Busted: Fr. Gilbert Martinez, CSP
One Paulist's journey from park ranger to priest to immigration-rights activist
Park Ranger and Pastor are not career paths that would seem to overlap much, but it was Paulist Father Gilbert Martinez’s work at the Grand Canyon that led him to the priesthood. After spending several years working as a National Park Ranger in the heart of one of the most awesome natural wonders on earth, the California native felt the call. Though he isn’t normally given to such lofty expressions of spirituality, Martinez looks back at his years of work—often alone in the quiet of the natural world—as a time when he was able to listen to God talk. His experiences in this cathedral of nature led him back to his Catholic faith and, eventually, the priesthood.
While he is still drawn to the beauty of the outdoors, the one-time resident of the Grand Canyon now makes his home among the concrete canyons of New York City. Fr. Gil, as he is often called, took over as pastor at the Paulist Fathers’ mother church, St. Paul the Apostle in Manhattan, in late 2006. In the short time since his arrival there, he has energized the community with a variety of new initiatives that have helped St. Pauls to emerge as a growing hub of spiritual, intellectual and social life in New York City.
Preachers and Pugilists
Over the first six months of 2007, the Upper West Side church has been the site of talks by Fr. Raniero Cantalamessa the “Preacher to the Papal Household” as well as controversial British theologian James Alison. In that time, St. Paul’s has also hosted a month-long exhibition of secular New York City artists entitled “Who, What, Where, When, Why is God?” as well as Golden Glove Boxing exhibitions in the church basement that draw heavily from the parish’s Hispanic population.
Perhaps most noteworthy, however, has been his involvement with the “New Sanctuary” movement in New York. The interdenominational group’s mission to bring a faith perspective to the issue of immigration was announced at a press conference at St. Paul’s that was covered nationally. As both a person of Mexican-American and Native American ancestry and a pastor who has worked with the Border Patrol for the humane treatment of illegal aliens in Arizona, Fr. Martinez brings a unique perspective to one one of the most contentious issues in America today.
BustedHalo: Can you tell us a little about what life was like as a Ranger and how you discovered that you wanted to be a priest?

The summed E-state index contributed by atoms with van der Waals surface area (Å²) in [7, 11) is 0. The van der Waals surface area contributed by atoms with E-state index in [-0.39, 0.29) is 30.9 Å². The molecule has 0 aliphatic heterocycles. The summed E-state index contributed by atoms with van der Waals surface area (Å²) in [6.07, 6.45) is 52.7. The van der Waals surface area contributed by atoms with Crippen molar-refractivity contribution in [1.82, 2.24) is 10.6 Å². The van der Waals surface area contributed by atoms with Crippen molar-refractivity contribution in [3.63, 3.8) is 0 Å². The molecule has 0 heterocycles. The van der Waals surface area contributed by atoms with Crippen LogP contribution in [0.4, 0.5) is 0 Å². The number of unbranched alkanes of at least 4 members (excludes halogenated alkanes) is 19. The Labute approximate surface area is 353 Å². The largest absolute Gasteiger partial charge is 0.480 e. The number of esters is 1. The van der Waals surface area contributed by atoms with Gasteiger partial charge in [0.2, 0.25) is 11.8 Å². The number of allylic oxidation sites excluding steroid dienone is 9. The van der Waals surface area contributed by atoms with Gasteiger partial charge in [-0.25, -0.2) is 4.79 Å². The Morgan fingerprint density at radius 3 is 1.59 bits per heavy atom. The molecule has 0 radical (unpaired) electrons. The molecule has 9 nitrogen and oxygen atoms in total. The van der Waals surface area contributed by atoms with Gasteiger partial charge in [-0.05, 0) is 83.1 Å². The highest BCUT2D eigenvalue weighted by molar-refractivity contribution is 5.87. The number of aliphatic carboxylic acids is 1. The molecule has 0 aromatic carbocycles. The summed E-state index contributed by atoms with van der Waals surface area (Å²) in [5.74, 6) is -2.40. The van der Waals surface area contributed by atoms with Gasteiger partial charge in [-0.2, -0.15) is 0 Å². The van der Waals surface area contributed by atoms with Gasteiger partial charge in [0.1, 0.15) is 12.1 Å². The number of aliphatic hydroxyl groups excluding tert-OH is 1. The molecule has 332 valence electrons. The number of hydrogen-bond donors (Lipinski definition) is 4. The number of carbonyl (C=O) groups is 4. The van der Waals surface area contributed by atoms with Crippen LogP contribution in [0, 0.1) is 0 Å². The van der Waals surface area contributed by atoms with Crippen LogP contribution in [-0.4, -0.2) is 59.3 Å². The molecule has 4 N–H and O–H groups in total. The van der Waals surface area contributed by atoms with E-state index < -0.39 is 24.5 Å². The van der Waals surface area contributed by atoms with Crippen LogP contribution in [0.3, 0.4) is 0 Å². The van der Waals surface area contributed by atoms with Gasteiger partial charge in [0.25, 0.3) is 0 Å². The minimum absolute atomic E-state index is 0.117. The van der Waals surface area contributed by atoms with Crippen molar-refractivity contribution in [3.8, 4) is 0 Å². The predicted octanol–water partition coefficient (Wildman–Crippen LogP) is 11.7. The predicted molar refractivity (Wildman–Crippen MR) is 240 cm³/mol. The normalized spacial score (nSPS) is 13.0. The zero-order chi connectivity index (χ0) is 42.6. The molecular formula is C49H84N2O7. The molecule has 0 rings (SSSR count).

Fr. Gilbert Martinez: Yeah it is an unusual path and it was an exciting one. I really miss my life as a Park Ranger because it was so varied and diverse. We used to fight forest fires one day, the next day we’d be on a search and rescue for someone at the bottom of the Grand Canyon—I worked at the Grand Canyon National Park for the most part—and other days giving talks and tours about the geology of the Canyon, it was so varied and diverse and it was really wonderful and exciting. You know being in a helicopter or in a fire truck chasing down a fire, it was very exciting, I enjoyed it immensely. I still miss it. I miss my horse! I miss a lot of things and a lot of people but, I really miss my horse, Shorty! (laughs). We used to use horses to repair fences—boundary fences, which was pretty exciting.
BH: We don’t really have a sense here on the east coast of how big a job it is being a National Park Ranger. I would think the Grand Canyon and Yellowstone and places like that—these are big jobs—what’s that like?
GM: Oh it’s amazing. Partly because the setting is incredible, it’s beautiful. You have 5 to 6 million people visiting a park per year—at the Grand Canyon particularly—and the level of activity is incredible from hiking to backpacking. There are a lot of medical emergencies, many people with health problems, a lot of crime, drunk driving, bar fights just the works you know! And of course the forest fires. One of the things about the Grand Canyon—people don’t realize is that it’s at 7,000 feet elevation on the south rim, 9000 feet on the north rim and these are forests that burn quite a bit during the summer time. So we had all those issues.
I did two tours at cottonwood camp, which was halfway down the canyon actually on the north side. So I’d work 9 days and then was off 5 days. I saw a lot of tourists in the evening but during the day it was a lot by myself—hiking and touring, checking springs, monitoring some wildlife, archeological sites, and also handling a lot of emergencies it was really amazing.
BH: Sounds like you had a great life. What took you away from all that?
GM: You know that’s the hardest question, it really is, because for me, it always sounds a little high fallutin’ to say, “Well God called me.” But that’s what happened. My experience was exactly that. God called me through people and through spending time alone. I think in a way if there’s any way to get a spirituality it’s to be out in the natural world and to just be quiet. And when you’re quiet, God talks. I think it’s easier in many ways to just pray a lot of words and then this way you don’t have to listen to God talking back at you. But I know that’s what happened to me, I had a couple of experiences that were really formative for me and that got me on the road.
I was working on the north rim and a woman actually had a heart attack at Grand Lodge at the North Rim and I was the paramedic on duty so I went to go attend her but in the middle of an incredible snowstorm up on the north rim. The north rim closes from October to May just because the snow packs can sometimes be 20 or 30 feet. But in any case, I went to go attend her and I was on the radio with a doctor down in Kanabe, Utah and he told me “You have to get that woman off that 9000-foot elevation and down to a lower elevation.” It was snowing really badly and so another ranger and I took this woman down in an ambulance. I sat in the back with her and was driving the ambulance. We talked for 4 and a half hours because we were traveling at 5 or 10 mph down these roads. She was a holocaust survivor in Hungary. She told me her entire story! It was amazing. I was rapt listening to her. I didn’t speak five words to her except, “I need to take your blood pressure now. I need to hear your heart now” you know that sort of thing but I never really talked to her.